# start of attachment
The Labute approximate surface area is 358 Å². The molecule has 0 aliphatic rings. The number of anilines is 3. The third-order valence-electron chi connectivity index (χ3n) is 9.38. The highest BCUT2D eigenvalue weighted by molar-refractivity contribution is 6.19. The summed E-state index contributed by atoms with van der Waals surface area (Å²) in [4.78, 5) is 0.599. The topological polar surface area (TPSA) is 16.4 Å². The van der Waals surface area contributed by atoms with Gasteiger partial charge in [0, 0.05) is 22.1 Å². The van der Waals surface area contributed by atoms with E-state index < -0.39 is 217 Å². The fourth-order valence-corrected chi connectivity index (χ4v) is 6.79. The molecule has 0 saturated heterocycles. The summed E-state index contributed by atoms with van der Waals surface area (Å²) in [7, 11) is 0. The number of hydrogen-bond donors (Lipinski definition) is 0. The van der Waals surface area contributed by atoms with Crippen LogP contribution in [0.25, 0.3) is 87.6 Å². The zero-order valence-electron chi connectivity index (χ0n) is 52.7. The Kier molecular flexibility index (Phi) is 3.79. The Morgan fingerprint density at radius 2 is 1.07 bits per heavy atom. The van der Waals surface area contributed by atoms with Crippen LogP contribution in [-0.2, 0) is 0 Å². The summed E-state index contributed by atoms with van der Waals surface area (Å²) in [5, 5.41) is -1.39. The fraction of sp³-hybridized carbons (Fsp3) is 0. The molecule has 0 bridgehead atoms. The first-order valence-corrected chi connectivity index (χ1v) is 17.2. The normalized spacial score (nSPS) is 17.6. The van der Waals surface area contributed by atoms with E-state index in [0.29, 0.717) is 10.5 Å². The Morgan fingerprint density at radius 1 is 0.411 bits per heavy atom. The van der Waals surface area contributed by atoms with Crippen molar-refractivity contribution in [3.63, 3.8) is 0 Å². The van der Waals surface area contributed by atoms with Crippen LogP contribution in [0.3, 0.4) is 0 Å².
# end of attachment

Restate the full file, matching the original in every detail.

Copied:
The Labute approximate surface area is 358 Å². The molecule has 0 aliphatic rings. The number of anilines is 3. The third-order valence-electron chi connectivity index (χ3n) is 9.38. The highest BCUT2D eigenvalue weighted by molar-refractivity contribution is 6.19. The summed E-state index contributed by atoms with van der Waals surface area (Å²) in [4.78, 5) is 0.599. The topological polar surface area (TPSA) is 16.4 Å². The van der Waals surface area contributed by atoms with Gasteiger partial charge in [0, 0.05) is 22.1 Å². The van der Waals surface area contributed by atoms with E-state index < -0.39 is 217 Å². The fourth-order valence-corrected chi connectivity index (χ4v) is 6.79. The molecule has 0 saturated heterocycles. The summed E-state index contributed by atoms with van der Waals surface area (Å²) in [7, 11) is 0. The number of hydrogen-bond donors (Lipinski definition) is 0. The van der Waals surface area contributed by atoms with Crippen LogP contribution in [0.25, 0.3) is 87.6 Å². The zero-order valence-electron chi connectivity index (χ0n) is 52.7. The Kier molecular flexibility index (Phi) is 3.79. The Morgan fingerprint density at radius 2 is 1.07 bits per heavy atom. The van der Waals surface area contributed by atoms with Crippen LogP contribution in [-0.2, 0) is 0 Å². The summed E-state index contributed by atoms with van der Waals surface area (Å²) in [5, 5.41) is -1.39. The fraction of sp³-hybridized carbons (Fsp3) is 0. The molecule has 0 bridgehead atoms. The first-order valence-corrected chi connectivity index (χ1v) is 17.2. The normalized spacial score (nSPS) is 17.6. The van der Waals surface area contributed by atoms with E-state index in [0.29, 0.717) is 10.5 Å². The Morgan fingerprint density at radius 1 is 0.411 bits per heavy atom. The van der Waals surface area contributed by atoms with Crippen molar-refractivity contribution in [3.63, 3.8) is 0 Å². The van der Waals surface area contributed by atoms with Crippen LogP contribution in [0.3, 0.4) is 0 Å².